I turned to Professor Wiesel and told him that the full page ads he took out in America’s major publications in March, 2010, mildly rebuking President Obama, with whom he is close, for his pressure on Israel to cease building in parts of Jerusalem were widely credited with reversing the Administration’s policy. Would he be consider taking out similar ads questioning the President’s decision to open diplomatic relations at the highest level of the Iranian leadership without first demanding that Iran cease funding Hamas and Hezbollah terrorists, or enriching Uranium? Wiesel said that Iran’s holocaust denial was dangerous and delusional, and that opening diplomatic relations with the Iranians before they had formally renounced their genocidal aspirations against the Jewish state was unacceptable. He would consider the ads.

At last, I asked Professor Wiesel about a subject he and I had discussed many times. Why was it inappropriate to hate those who have committed genocide? Should we not despise the SS who murdered his family, or Hutu genocidaires who hacked children to death with machetes? Wiesel was adamant. Once you start hating, the emotion is internalized and you cannot control its spread and growth. It’s not long before it is directed even at those whom it is inappropriate to hate.

I have been close to Wiesel for 25 years. He is my hero and teacher. But on this one point, I remain unsure, and continue to despise those monsters who would murder a child because of his nationality, religion, or race. Never again must mean just that, Never again.

Rabbi Shmuley Boteach

Chinese-Israeli Cultural Relations Blossoming

Thursday, August 15th, 2013

According to China’s Ambassador to Israel, Gao Yanping, “Culture goes beyond borders. Cultural exchanges constitute an important and dynamic part of China-Israel relations. Now the momentum is set. I am convinced that with our joint efforts the China-Israel cultural cooperation is bound to blossom.” To this end, the efforts of Israeli Barry Swersky are helping Chinese-Israeli cultural ties bud into fruition. In partnership with the Chinese Embassy and the Central Academy of Fine Arts (CAFA) in China, Swersky is arranging an exhibition in Israel exploring the future of Chinese art through the eyes of young artists. Swersky is also fostering a collaborative relationship between CAFA and Israel’s Bezalel Academy of Art and Design.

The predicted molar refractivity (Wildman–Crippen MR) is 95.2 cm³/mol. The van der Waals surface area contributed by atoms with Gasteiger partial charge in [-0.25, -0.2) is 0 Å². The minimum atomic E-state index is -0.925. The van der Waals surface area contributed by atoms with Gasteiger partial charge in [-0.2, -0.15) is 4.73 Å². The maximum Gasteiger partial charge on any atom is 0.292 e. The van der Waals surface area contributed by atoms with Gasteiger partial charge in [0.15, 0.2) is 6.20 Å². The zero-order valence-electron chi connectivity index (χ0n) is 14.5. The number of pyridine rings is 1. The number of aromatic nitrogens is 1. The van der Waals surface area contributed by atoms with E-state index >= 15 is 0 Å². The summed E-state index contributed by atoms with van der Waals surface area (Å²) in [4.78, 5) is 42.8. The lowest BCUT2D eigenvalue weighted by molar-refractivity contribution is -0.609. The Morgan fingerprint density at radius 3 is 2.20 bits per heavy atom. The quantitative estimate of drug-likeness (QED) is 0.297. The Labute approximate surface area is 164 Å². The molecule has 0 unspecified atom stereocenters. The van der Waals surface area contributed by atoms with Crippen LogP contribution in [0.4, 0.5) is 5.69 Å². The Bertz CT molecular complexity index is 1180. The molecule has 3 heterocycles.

Swersky explains, “I have felt that Israeli cultural organizations, whether artists or orchestras, are seeking more ways to go to China. They went to China and started to look for contacts. They have been successful.” He added, “As the cultural organizations become more interested in China, they have found their way into China. People are discovering each other, so there is a greater flow. There are museums in China presenting Israeli artists.”

Since 2008 Swersky has been promoting Chinese-Israeli cultural exchange. Among Swersky’s many projects is a TAO Beijing Dance Company performance with noted Israeli oud player Yair Dalal, joint master classes for gifted young Chinese and Israeli pianists, and construction of sculptures in Haifa and Haifa’s twin city, Shanghai, in a project proposed by Israeli artist Peter Jacob Maltz.

Swersky is not the only Israeli to be active in Israeli-Chinese cultural relations, as Israeli singer David D’Or has developed a solid audience in China and Israel Sinfonietta Be’ersheva has performed there twice. According to Swersky, “Already in May 1993, Israel and China signed a cultural agreement. In 2011, the governments agreed on a program for the years 2011 to 2015, a program which in general terms covers subjects such as culture and art, cultural events, museums and exhibitions, cinema and television, publication and literature.”

“Governments place great emphasis on ‘soft power,’” Swersky explained. “The identification with some elements of culture always helps Israel have a strong image in dance and music. It’s part of a country’s image.”

Eitan Press contributed to this report.

Visit United with Israel.

Rachel Avraham

Printed from: http://www.jewishpress.com/blogs/united-with-israel/chinese-israeli-cultural-relations-blossoming/2013/08/15/